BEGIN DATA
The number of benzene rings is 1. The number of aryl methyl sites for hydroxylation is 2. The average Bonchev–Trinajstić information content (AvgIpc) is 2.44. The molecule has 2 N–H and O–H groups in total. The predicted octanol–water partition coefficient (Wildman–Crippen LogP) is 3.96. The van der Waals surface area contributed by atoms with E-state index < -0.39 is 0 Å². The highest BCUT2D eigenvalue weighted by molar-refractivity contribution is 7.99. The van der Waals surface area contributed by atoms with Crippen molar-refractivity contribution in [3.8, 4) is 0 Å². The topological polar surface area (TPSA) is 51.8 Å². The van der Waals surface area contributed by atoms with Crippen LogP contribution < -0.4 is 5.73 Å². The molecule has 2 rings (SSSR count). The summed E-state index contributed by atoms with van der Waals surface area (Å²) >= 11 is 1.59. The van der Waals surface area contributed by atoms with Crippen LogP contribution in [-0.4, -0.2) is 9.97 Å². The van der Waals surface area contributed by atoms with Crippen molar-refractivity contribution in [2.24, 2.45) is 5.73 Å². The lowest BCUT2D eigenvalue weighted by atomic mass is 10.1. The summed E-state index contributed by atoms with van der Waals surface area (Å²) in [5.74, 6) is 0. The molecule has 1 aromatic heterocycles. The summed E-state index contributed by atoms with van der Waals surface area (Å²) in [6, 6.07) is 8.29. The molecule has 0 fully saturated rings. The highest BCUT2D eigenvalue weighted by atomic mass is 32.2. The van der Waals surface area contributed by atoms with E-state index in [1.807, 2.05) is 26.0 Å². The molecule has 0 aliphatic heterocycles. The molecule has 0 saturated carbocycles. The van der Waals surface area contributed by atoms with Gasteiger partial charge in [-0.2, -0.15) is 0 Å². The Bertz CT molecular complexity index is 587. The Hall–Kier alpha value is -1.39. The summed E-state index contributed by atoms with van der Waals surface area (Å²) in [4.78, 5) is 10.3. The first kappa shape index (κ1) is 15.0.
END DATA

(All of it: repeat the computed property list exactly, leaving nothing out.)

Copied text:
The number of benzene rings is 1. The number of aryl methyl sites for hydroxylation is 2. The average Bonchev–Trinajstić information content (AvgIpc) is 2.44. The molecule has 2 N–H and O–H groups in total. The predicted octanol–water partition coefficient (Wildman–Crippen LogP) is 3.96. The van der Waals surface area contributed by atoms with E-state index < -0.39 is 0 Å². The highest BCUT2D eigenvalue weighted by molar-refractivity contribution is 7.99. The van der Waals surface area contributed by atoms with Crippen molar-refractivity contribution in [3.8, 4) is 0 Å². The topological polar surface area (TPSA) is 51.8 Å². The van der Waals surface area contributed by atoms with Crippen LogP contribution < -0.4 is 5.73 Å². The molecule has 2 rings (SSSR count). The summed E-state index contributed by atoms with van der Waals surface area (Å²) >= 11 is 1.59. The van der Waals surface area contributed by atoms with Crippen LogP contribution in [-0.4, -0.2) is 9.97 Å². The van der Waals surface area contributed by atoms with Crippen molar-refractivity contribution in [2.24, 2.45) is 5.73 Å². The lowest BCUT2D eigenvalue weighted by atomic mass is 10.1. The summed E-state index contributed by atoms with van der Waals surface area (Å²) in [5.74, 6) is 0. The molecule has 1 aromatic heterocycles. The summed E-state index contributed by atoms with van der Waals surface area (Å²) in [6, 6.07) is 8.29. The molecule has 0 fully saturated rings. The highest BCUT2D eigenvalue weighted by atomic mass is 32.2. The van der Waals surface area contributed by atoms with E-state index in [1.807, 2.05) is 26.0 Å². The molecule has 0 aliphatic heterocycles. The molecule has 0 saturated carbocycles. The van der Waals surface area contributed by atoms with Gasteiger partial charge in [-0.2, -0.15) is 0 Å². The Bertz CT molecular complexity index is 587. The Hall–Kier alpha value is -1.39. The summed E-state index contributed by atoms with van der Waals surface area (Å²) in [4.78, 5) is 10.3. The first kappa shape index (κ1) is 15.0.